Four (and a half days) days and another four hundred and forty plus miles under our belt! Oh and a crap ton of photos. ;)) You gotta fight the passage boredom somehow, right?
This was our longest passage ever!!! If we weren’t real sailors before, I’d say we are now.
It’s crazy to think that we literally sailed our floating home across a small slice of this huge blue marble, watching the sun rise and set for four days straight, totally disconnected from the real world and slowly making miles before eventually dropping hook back in the Bahamas.
We are officially closer to Florida than to the Virgin Islands. Now, that’s a strange feeling!
This hefty passage was one for the record books for sure! We broke it into two long, uneventful (thankfully) legs with lots of shift work to boot. Jer and I took turns single-handing the boat…trimming, tacking, and taking in and out the head sail while the other napped below deck.
Leg 1 – 303.5 miles – Puerto Rico to Big Sand Cay, Turks and Caicos
Leg 2 – 140 miles – Big Sand Cay to Mayaguana, Bahamas
With fair winds and following seas, this made for one of our most comfortable passages ever! Long? Most definitely. But mostly comfortable no less. And when you are sailing 440ish miles, I would easily give up speed for comfort any day of the week. I guess that seems sorta backwards, but I prefer feeling great for almost five days rather than puking my guts out to get there in three. You know? Plus, we were able to maintain normal human activities without any real effort. Like cooking real meals and sleeping without being tossed onto the floor! And that makes me a happy camper.
We left Puerto Real, Puerto Rico on Monday, March 23 and sailed across the Mona Passage and along the coast of the Dominican Republic for what felt like forever. Man, I thought the coast of the Dominican was never going to end. That is one long country lol.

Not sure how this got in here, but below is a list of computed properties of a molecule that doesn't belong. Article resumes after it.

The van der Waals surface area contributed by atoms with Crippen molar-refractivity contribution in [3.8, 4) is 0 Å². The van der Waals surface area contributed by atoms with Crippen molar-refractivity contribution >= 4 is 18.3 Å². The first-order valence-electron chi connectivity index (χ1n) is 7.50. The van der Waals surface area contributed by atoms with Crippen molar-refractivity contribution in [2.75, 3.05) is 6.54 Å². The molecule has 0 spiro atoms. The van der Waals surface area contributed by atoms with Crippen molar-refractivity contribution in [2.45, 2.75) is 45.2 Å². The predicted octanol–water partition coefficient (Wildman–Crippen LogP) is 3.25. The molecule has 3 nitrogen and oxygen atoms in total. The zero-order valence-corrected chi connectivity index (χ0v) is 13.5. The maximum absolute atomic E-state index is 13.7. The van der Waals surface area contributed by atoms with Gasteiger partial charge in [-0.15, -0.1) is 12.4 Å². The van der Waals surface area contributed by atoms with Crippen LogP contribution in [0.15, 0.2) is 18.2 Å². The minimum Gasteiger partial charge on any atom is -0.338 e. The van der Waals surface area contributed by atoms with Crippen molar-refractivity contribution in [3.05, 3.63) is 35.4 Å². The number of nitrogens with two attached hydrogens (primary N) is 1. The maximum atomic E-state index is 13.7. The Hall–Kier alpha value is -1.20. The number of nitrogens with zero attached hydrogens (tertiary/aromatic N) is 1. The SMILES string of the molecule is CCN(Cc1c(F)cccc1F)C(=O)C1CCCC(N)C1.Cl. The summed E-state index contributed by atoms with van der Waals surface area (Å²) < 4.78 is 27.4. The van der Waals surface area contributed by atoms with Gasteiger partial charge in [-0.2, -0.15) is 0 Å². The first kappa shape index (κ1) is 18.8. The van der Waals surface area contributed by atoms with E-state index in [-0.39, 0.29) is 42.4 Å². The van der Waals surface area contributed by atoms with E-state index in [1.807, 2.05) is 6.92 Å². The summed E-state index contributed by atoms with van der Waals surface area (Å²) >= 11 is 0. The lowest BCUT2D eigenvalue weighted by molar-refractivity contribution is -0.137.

The Mona Passage gave us no troubles whatsoever even though we found ourselves basically buddy boating a mile or so away from a Coast Guard cutter for a few hours. We heard them radio-ing other boats headed towards Puerto Rico, but obviously they didn’t care at all about little ol’ us since we were headed west. No radio calls to LAHO.
Just like our passage east, we found ourselves traveling in very pool-like conditions along the coast of the DR. We ended up needing to motor-sail for a good chunk that first leg since we were majorly lacking in the wind department. Although we didn’t stop in the Dominican this time around, we sucked up a few bars of the DR’s cell service outside of Samana to send off an update text to Jer’s dad and a birthday shoutout to my mamacita! It’s always nice to let the parents know we are still alive. ;))
Fortunately, we were able to sail without the motor for the entire second leg!!! Once again, yay for downwind sailing! It rocks! Woot woot!
Oh and Oliver…he did great! Considering. He honed his boat dog skills and actually “went” on deck this passage. Twice!
Well, the the first instance was a little peculiar considering he “went” on deck at hour -0.5. Yup, thirty minutes BEFORE we freaking even left the dock. What?????? He must’ve gotten the memo that we were leaving on a big sail and wanted to show us that he could in fact handle it. Lol. Thankfully, he went again at hour 46 after about six coercing attempts by yours truly. Phew! What a relief for Jer and I.
Regardless of Oliver’s new skills, we still opted to make a quick overnight pitstop at Big Sand Cay (the south eastern most edge of Turks and Caicos). This was equal parts letting Oliver romp around on land and getting Jer and I a good night’s sleep. Not to mention, forgoing this detour wouldn’t have helped at all in the Mayaguana arrival time department. Not stopping would have basically just caused us to arrive in Mayaguana in the middle of the night. Not optimal for entering a reef-enclosed anchorage if you know what I’m saying.
There was lots of fishing during the four days too. Although we hooked six or seven big boys, the only one that made it all the way into the boat, was the little flying fish that hopped aboard sometime during the night. ;))
Overall, it was another safe and successful passage…and that is all we can truly ask for!
PS – if anyone wants to see how we pass time while cruising non-stop for four days, here’s a little clip after we rigged the GoPro on our flag halyard…